After some smooth trading in the first half of the year, gold has been stuck in a relatively tight range of around $1,300/oz lately. Though strengthening U.S. economic activity and a strong dollar are weighing on the performance of the yellow metal, renewed geopolitical concerns are reinforcing its safe haven appeal across the board.
This is especially true as tensions escalate in Ukraine with increasing Russian military action on the border, aggravating relationship between Russia and the western world on harsher sanctions. The list of woes go on with the Argentina default, a bloody Gaza strip, Iraq violence, Chinese slowdown and a struggling European economy yet again.
Given that these concerns will likely continue at least in the near term, the bullion is expected to climb higher in the coming days. As gold miners trade as a leveraged play on underlying precious metals, they tend to experience more gains than their bullion cousins and are expected to emerge as the real winners (read:A Comprehensive Guide to Gold Mining ETFs).
In addition, the International Monetary Fund (IMF) recently cut global economic growth forecast from 3.7% to 3.4% for this year based on weak growth in the U.S., China and some key emerging markets. The bleak outlook will lead to retraction in equities and propel the demand for the yellow metal higher. Moreover, increasing inflationary pressures are stimulating the appeal of gold as a hedge against inflation and a store of value.
Is there a Dark Side?
Nevertheless, the current global demand/supply dynamics are not in favor of the precious metal, suggesting rough trading for gold mining stocks. This is because gold demand in China, which overtook India last year as the largest consumer, dropped 19% in the first half of 2014. Sluggish demand for gold bars (down 62%) and gold coins (down 44%) outweighed the increase in jewelry demand (up 11%).
Further, the reiteration of 10% import duty on gold continued to dampen the demand for the bullion in India. The two countries together account for nearly three-fourths of the world’s gold demand, thereby pushing gold price and mining stocks lower (read: Gold Mining ETFs Slip Following Mixed Earnings Results).
Add to it the possible interest rate hike by the Fed sooner than expected as the U.S. economy gathers steam having accelerated 4% in Q2. This concern could further dampen the performance of gold mining stocks.
Gold Mining ETFs on Watch
Given the mixed sentiments, investors should carefully watch for developments in the gold mining space in the coming months to avail opportunities as and when they arise. As such, we have highlighted three popular gold mining ETFs that could be interesting plays, especially if fundamentals for the gold market continue to improve (see: all the Materials ETFs here).
Market Vectors Gold Mining ETF ()
This is the most popular and actively traded gold miner ETF with AUM of $8.6 billion and average daily volume of 31.9 million shares. The fund tracks the NYSE Arca Gold Miners Index, holding 40 stocks in its basket. Canadian firms account for roughly two-thirds of the assets, followed by the U.S. (12.9%) and South Africa (8.2%).
The product has some concentration issues, as it allocates nearly one-third of its assets to the three biggest holdings – Goldcorp (GG), Barrick Gold (ABX) and Newmont Mining (NEM). Further, the ETF has a definite tilt toward mid caps, as these make up for half of the share while the rest is roughly evenly split between large and small caps. The fund charges 53 bps in annual fees and has gained over 26% in the year-to-date timeframe.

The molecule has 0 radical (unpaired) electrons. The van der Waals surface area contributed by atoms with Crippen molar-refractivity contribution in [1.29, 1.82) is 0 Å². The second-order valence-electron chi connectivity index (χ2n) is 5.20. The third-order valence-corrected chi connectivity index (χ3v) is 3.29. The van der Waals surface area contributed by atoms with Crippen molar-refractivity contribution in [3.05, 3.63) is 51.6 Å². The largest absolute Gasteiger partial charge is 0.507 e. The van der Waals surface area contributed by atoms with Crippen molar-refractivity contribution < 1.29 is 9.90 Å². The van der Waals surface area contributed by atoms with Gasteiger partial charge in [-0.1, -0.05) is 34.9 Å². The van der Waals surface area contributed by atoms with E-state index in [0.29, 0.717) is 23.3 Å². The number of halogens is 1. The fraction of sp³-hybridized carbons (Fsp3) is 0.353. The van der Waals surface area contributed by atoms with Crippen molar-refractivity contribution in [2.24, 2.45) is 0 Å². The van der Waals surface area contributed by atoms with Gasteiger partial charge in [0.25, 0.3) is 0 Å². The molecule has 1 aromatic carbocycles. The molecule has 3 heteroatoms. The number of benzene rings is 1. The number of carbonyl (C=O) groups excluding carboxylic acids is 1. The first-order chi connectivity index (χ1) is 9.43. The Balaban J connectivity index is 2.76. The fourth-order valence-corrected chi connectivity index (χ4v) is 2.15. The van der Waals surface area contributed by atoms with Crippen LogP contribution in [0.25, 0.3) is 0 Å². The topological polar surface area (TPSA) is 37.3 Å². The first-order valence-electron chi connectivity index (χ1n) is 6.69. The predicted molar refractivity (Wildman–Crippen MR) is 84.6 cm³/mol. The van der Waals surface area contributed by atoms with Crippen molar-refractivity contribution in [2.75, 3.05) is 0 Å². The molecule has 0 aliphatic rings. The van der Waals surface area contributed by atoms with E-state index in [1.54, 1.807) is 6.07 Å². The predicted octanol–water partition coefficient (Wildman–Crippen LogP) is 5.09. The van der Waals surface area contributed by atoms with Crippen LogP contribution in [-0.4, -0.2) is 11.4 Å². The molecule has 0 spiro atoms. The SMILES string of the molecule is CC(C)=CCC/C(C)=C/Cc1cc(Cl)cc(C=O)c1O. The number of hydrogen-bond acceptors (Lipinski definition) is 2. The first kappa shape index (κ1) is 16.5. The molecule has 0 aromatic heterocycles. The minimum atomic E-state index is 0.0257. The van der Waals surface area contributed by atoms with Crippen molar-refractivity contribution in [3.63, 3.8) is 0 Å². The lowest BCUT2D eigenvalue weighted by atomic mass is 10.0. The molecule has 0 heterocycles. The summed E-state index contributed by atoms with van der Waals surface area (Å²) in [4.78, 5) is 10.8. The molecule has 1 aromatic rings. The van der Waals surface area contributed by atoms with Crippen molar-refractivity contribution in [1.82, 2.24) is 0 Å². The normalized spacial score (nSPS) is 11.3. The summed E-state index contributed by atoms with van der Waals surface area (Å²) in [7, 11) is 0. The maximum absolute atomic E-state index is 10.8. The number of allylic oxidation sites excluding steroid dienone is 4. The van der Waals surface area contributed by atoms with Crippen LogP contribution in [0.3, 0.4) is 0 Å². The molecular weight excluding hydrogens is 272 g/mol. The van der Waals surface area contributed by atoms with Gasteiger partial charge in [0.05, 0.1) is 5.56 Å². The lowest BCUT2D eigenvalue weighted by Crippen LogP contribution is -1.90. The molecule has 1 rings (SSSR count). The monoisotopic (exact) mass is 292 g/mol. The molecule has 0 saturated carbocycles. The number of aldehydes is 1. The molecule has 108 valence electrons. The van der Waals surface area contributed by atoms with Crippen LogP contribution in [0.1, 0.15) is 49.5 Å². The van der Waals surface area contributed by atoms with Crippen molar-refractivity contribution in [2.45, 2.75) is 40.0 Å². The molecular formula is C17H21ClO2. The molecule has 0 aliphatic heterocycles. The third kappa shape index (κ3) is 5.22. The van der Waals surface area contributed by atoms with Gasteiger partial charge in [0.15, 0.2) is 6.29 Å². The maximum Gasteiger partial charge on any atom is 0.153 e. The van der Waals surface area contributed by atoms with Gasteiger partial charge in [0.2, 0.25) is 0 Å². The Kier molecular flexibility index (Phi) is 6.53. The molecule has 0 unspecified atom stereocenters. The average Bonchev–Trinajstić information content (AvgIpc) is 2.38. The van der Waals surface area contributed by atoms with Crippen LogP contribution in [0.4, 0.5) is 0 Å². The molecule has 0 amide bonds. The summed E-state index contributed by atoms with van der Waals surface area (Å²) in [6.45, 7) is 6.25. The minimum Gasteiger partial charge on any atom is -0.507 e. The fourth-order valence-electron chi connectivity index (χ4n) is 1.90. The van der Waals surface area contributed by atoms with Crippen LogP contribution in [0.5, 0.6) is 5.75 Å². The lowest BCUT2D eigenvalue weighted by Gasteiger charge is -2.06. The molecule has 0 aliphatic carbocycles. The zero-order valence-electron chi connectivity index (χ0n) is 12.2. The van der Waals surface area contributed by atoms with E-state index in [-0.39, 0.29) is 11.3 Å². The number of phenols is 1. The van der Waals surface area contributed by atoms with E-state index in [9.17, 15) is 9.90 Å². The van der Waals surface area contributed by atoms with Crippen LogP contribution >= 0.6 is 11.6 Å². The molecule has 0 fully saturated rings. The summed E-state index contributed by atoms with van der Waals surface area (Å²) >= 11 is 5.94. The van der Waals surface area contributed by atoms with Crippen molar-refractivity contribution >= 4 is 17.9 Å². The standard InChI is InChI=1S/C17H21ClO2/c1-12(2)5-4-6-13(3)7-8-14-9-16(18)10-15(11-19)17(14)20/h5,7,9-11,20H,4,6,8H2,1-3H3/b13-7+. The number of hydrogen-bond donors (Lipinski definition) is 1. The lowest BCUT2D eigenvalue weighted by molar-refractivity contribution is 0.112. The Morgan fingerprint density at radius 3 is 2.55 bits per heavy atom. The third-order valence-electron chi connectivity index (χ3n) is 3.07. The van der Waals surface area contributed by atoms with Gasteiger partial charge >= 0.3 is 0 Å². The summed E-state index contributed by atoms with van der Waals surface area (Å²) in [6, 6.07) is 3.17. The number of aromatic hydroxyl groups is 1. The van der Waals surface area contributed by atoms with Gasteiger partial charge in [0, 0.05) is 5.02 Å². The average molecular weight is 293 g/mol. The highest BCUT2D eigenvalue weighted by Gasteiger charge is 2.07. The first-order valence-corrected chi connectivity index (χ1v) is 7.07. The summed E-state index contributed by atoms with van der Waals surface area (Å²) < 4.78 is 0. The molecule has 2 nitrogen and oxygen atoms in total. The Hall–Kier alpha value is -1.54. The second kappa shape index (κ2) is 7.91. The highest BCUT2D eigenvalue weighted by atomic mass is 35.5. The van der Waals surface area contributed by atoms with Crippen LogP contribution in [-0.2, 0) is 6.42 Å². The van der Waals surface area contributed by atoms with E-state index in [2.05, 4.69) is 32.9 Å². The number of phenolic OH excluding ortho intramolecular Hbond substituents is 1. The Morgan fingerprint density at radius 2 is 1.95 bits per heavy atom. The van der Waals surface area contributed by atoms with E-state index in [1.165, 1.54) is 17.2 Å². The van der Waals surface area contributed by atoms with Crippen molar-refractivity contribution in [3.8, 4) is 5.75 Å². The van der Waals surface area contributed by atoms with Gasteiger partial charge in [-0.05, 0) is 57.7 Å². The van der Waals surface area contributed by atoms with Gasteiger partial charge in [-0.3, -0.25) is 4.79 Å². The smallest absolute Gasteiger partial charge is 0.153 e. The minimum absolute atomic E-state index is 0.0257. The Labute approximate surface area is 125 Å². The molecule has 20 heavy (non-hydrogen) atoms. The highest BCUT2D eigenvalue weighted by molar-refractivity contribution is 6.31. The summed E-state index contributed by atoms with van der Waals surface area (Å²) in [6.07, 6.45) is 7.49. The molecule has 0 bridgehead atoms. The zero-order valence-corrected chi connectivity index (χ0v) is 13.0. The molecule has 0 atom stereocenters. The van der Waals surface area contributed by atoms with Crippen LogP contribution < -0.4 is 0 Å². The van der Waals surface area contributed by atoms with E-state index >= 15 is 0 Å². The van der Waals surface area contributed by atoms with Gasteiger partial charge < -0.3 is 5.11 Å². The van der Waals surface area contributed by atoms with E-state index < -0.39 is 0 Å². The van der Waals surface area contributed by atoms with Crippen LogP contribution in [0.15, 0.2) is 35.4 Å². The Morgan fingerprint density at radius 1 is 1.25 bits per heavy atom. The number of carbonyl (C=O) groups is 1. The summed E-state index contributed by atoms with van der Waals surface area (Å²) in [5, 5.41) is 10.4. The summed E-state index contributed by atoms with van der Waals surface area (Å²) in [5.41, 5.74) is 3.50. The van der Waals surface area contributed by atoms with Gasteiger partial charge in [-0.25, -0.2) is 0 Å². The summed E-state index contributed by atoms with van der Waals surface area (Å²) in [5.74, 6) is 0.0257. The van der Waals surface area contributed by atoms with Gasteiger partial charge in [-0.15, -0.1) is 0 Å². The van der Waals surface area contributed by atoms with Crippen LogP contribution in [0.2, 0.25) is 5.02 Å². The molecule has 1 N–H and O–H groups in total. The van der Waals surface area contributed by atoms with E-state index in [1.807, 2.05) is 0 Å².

Market Vectors Junior Gold Miners ETF ()
This ETF targets the small cap segment of the gold mining industry by tracking the Market Vectors Global Junior Gold Miners Index. Once again, Canadian firms take the lion’s share at 68%, though Australia (22.2%) and the U.S. (5.9%) round out the top three. The fund holds 62 stocks in its basket and is pretty well spread out across each component.
Small Canadian firms – Semafo, Torex Gold Resources and Oceanagold – occupy the top three positions with none allocating more than 5.09% of assets. The product has amassed $2.5 billion in its total asset base and sees solid trading of more than 5.3 million shares per day on average. The expense ratio came in at 0.57%. GDXJ is up nearly 37% so far this year (read: Will the Uptrend in Gold Mining ETFs Continue?).
iShares MSCI Global Gold Miners ETF ()
This fund is the cheapest choice in the gold mining space, charging just 0.39% in fees and expenses. The fund has been able to manage assets worth $68.7 million while it trades in moderate volume of 56,000 shares. The ETF follows the MSCI ACWI Select Gold Miners Investable Market Index and holds 37 securities in its portfolio.
Similar to GDX, the product is heavily concentrated in the top three firms – GG, ABX and NEM – which combine to make up 40.7% of total assets. Country holdings are also similar, with Canada as the top country, followed by the U.S. and South Africa. The fund added 22.5% in the year-to-date timeframe (read: New Smart Beta Gold Mining ETF Hits the Market).
Investors should note that these products have shown a huge run up in its prices when compared to gains of 8.2% for the plain-vanilla gold ETF (GLD - ETF report) and 4.9% for the broad market fund (SPY - ETF report) in the same period. This trend is likely to continue in the coming months as rising geopolitical risks compel investors to take a flight to safety.
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